I was asked a while back to explain the Irish voting system to non-Irish people. Here goes:
Understanding Irish politics begins by understanding our voting system, which shapes everything else. It’s called the Single Transferable Vote, and it works like this. Each constituency has between 3-5 TDs, that is, members of parliament. Voters number the candidates in their order of preference, in any way they wish, including giving different preferences to different parties. Parties can run as many candidates as they wish, but rarely run more than 3 in a 5 seater. Now, the clever ones reading this will have a question already: Does that mean that candidates from the same party are running against each other. The answer is no, because that would be civilised. They are actually trying to slit the other f**ker’s throat because candidates from a party realise that traditionally, a party may only win a single seat in that particular constituency, and so you are running to beat your running mate in the hope of getting his transfers.
Getting his what? Ah, this is when it gets tricky. Or fun, depending whether you’re sweating at the count, or watching on telly as grown men and women (it’s OK, they’re politicians, not real people) get ready to crack. Now, pay attention to this bit, because this is how it works.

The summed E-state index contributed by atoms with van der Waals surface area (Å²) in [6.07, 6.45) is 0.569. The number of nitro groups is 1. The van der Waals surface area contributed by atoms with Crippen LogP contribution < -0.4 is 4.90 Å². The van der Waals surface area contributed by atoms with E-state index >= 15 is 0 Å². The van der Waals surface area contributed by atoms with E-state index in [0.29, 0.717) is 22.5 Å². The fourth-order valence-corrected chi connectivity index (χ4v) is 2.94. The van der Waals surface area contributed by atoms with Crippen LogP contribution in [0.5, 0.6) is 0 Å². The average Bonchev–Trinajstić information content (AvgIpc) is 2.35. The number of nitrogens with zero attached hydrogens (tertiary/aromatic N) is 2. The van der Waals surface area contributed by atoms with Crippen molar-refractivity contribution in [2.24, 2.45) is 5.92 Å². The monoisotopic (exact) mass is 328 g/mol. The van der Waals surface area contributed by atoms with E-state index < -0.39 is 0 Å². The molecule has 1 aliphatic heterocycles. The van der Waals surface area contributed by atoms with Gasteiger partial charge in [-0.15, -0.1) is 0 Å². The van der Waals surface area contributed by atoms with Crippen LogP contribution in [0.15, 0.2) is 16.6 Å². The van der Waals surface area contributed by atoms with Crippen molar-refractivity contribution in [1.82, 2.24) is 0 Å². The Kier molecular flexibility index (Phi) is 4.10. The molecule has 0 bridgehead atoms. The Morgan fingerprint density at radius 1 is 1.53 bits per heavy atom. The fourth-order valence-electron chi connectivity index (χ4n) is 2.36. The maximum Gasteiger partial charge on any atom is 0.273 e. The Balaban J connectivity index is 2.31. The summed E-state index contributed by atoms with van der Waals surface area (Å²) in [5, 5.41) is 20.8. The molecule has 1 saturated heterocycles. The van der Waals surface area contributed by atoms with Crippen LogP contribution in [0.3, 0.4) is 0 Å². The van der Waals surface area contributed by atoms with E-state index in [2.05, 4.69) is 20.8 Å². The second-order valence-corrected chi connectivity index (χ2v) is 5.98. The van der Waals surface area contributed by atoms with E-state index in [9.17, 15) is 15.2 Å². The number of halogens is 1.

Voters mark their ballots. First preferences are counted, that is, how many voters put a number “1” beside their favourite candidate. When the first preferences are counted, the quota is determined. This is the maximum number of votes needed to be elected, and is calculated by dividing the number of first preferences by the number of seats plus one, and adding one to the total. So, if you get more than the quota, you are automatically elected. Those votes are “used up”. However, any votes in excess of the quota are deemed the surplus, and are distributed to the candidates given a second preference by individual voters.
The candidate with the lowest remaining first preference is then eliminated, and their votes are distributed to the next choice on the respective ballot papers, and so on until all seats are filled.
As a system, it has its strengths and weaknesses. It makes the voting system very personalised. But it also forces deputies to pay attention to their constituents, and unlike the mickey mouse system used in the UK, first past the post, it is actually fair, reasonably proportional, and voters can vote for whomever they want without “letting someone else in”. It also makes politicians cry.
By the way, you can see a video version of this explained by Andrea Pappin of www.plaintalking.ie and I from the last general election. Using custard creams. And a hippo. You can see it here.